Thus the question arises as to which sector Naypyitaw should direct its available resources toward in order to propel the country’s economy. At this point, it is important to examine the composition of Myanmar’s GDP. The “Myanmar Economic Monitor” published by the World Bank Group in December 2019 states that the agricultural sector accounts for 24 percent of Myanmar’s GDP, while the industrial (37 percent) and service (39 percent) sectors take up the rest. These figures suggest that Myanmar — traditionally an agriculture-based country — has been preparing for industrial structure transition. In her opening address at the 2018 World Economic Forum on ASEAN, State Counsellor Aung San Suu Kyi even described this transition as “leap-frogging from line phones to a 4G network.” Nonetheless, as the spread of COVID-19 hit the industrial and service sectors where employee–employee and employee–customer contact are essential, Myanmar should reconsider its economic development strategy and ponder how to take advantage of its strengths in agriculture, which remains the largest sector for jobs, employing 70 percent of its population. This is even more relevant as Myanmar’s exports of agricultural produce are rapidly increasing, earning more than $2.8 billion over the past eight months.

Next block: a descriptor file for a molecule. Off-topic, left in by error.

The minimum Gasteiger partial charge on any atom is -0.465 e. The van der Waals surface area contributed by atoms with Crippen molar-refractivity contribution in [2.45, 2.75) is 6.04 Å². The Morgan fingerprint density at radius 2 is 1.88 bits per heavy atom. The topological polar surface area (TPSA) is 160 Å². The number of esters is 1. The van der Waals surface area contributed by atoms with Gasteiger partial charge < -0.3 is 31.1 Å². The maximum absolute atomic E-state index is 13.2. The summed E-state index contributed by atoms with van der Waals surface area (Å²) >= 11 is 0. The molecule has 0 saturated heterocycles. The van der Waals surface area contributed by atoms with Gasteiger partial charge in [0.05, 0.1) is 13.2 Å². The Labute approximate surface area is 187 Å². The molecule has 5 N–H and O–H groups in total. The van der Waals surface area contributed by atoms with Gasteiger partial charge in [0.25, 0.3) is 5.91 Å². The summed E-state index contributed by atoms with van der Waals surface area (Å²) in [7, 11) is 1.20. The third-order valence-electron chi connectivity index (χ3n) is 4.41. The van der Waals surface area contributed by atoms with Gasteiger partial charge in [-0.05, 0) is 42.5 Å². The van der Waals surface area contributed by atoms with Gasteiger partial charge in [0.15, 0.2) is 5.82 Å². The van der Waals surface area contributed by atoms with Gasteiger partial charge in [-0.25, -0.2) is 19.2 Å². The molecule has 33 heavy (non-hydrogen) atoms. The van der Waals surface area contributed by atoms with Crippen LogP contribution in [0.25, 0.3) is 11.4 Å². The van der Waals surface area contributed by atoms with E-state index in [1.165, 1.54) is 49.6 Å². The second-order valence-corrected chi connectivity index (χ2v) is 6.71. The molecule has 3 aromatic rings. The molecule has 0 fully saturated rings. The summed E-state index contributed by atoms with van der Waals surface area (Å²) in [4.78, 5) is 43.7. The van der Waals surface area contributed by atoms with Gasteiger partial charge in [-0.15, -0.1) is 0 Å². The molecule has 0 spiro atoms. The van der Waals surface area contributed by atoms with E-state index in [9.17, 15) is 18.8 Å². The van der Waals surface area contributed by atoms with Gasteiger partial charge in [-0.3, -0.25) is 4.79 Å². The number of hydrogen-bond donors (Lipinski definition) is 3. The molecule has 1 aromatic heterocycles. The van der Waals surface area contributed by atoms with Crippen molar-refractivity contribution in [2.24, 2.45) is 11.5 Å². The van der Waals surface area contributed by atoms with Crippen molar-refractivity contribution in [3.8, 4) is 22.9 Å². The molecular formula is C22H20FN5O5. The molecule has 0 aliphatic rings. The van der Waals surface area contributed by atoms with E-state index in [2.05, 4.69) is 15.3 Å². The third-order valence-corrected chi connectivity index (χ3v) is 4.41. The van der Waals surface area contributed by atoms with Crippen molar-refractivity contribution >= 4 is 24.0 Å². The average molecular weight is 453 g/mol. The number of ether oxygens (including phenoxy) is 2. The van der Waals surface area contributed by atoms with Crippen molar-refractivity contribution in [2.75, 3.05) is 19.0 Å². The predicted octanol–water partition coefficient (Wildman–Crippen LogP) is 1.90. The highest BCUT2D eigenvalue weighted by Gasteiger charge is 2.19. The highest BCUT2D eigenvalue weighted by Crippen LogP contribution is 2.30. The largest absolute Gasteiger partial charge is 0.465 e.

In the light of these considerations, just as Myanmar has teamed up with South Korea in its manufacturing sector, much the same can also be done in agriculture. In fact, South Korea has shown strong interest early on in cooperating with Myanmar in the field of agriculture. In 2014–2019, one key project of Korea’s International Cooperation Agency (KOICA) in Myanmar was the “Saemaul Undong Project,” also known as the “New Village Movement.” With a total budget of $22 million, this project focused on income generation and developing the capacity of rural communities by adapting the Korean rural development model to the Myanmar context. In addition, KOICA recently completed another project to establish an “Integrated Agriculture and Irrigation Department Masterplan” in the Irrawaddy Delta Region, Myanmar’s largest granary with the highest rice production. Furthermore, the Korea Program on International Agriculture (KOPIA) also periodically dispatches staff to Myanmar for agricultural research purposes.